• You should have a copy of the contract and safety certificates before you hand over any money.
  • Make sure you view a property in person if you can (or get a trusted friend to do it for you).

Phishing, Smishing and Vishing

Most people have heard of phishing but the other electronic ways of approaching students and scamming you from your money are just as common.

  • Phishing - these are emails that contain bogus links to get your details from you. They may look like they come from your bank or university.
  •  Smishing - these are texts that try to get your bank details or other personal information from you. Most of us have now had the text about 'unable to deliver your parcel'.
  • Vishing - these are done via the phone and tend to be someone calling you pretending to be your bank or the police asking you to move money or give them access to a device.

If someone calls you saying they are your bank then just say you will call them back and ring the number on the back of your debit card.

Money mules

A money mule is when you allow someone else to use your bank account to pay money in and then you transfer this money elsewhere keeping some of the money for your help. This maybe someone you have met briefly at university or work who may say they are being paid in cash but don't want to get into trouble with HMRC. Or someone you don't know such as being approached on social media saying that you can make quick and easy money by 'commission'. In a nutshell criminals use money mules to launder (or clean) their money.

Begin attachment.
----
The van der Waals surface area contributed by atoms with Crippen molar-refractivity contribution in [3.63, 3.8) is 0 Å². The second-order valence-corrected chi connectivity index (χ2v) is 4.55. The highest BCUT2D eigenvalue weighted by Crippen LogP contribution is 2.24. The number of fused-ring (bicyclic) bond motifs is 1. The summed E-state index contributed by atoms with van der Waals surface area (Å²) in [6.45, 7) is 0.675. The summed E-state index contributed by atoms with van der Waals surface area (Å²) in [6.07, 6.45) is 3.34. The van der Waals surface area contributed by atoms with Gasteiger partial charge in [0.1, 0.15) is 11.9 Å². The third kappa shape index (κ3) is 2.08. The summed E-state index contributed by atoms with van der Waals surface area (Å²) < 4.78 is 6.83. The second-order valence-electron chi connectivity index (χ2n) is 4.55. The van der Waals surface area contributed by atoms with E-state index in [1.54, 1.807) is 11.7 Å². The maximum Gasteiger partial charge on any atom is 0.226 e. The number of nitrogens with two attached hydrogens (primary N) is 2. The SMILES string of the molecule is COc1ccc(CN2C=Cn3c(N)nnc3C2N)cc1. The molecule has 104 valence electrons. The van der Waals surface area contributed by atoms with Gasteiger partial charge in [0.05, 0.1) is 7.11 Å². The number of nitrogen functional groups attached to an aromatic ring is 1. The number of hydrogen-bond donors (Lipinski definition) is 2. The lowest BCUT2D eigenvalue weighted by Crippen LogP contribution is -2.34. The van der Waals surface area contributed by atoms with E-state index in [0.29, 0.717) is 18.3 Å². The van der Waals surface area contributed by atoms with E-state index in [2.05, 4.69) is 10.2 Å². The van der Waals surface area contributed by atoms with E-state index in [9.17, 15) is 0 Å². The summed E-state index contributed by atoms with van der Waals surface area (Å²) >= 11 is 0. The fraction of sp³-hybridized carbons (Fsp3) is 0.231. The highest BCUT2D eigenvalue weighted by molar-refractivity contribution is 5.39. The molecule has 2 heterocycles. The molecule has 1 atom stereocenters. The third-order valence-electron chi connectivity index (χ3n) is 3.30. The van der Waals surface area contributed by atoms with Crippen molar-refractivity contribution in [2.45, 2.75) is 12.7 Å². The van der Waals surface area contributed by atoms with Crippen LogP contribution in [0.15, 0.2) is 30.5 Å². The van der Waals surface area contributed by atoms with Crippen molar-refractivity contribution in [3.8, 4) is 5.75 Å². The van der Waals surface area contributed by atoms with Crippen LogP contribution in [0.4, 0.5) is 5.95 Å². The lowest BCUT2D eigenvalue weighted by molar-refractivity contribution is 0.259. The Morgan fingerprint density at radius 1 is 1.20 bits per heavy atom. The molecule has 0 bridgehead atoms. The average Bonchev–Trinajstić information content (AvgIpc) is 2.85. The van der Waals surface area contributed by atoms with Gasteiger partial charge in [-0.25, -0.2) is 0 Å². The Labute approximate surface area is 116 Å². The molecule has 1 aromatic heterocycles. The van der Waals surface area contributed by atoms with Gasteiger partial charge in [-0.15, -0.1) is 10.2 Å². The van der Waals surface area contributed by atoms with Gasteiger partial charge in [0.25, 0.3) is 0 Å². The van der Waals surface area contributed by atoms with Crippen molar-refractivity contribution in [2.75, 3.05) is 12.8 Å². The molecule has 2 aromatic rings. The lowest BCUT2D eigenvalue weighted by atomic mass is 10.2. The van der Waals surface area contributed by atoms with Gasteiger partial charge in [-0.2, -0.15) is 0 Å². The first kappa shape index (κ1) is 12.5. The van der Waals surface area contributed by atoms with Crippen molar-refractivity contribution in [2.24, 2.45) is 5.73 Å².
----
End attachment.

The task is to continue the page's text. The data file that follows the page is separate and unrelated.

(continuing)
If someone approaches you in person you may feel too embarrassed to say no. You may prefer to respond with something like 'I would help you but I am having trouble with my own bank' or similar. Remember being a money mule is a crime and can carry a prison sentence.

What to do if you have been scammed

It is important you speak to your bank and report it, even if you think it is only a small amount of money or you feel too embarrassed. By reporting the scam you will save others from the same experience.

The best way to report a scam is by contacting Action Fraud through their reporting tool or by phone at 0300 123 2040 (in England & Wales).

It is also a good idea to talk to someone in your university as if it has happened to you it is likely others will be approached. Staff in student support or your student union will be able to help you with advice and guidance.

Sources

gov.uk
check information about a company to see if they are real

citizensadvice.org.uk
Citizens Advice is a trusted source with some really useful information about scams

actionfraud.police.uk
gives information on what to look out for and how to protect yourself.


By Lynne Condell - Student Money Advice Specialist

Keeping your money safe Top tips for avoiding money scams

Tags

#money-matters
#scams

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Suggested reading

Confessions of a Financial Planner: How to Get Great Advice & Avoid Financial Scams

Confessions of a Financial Planner: How to Get Great Advice & Avoid Financial Scams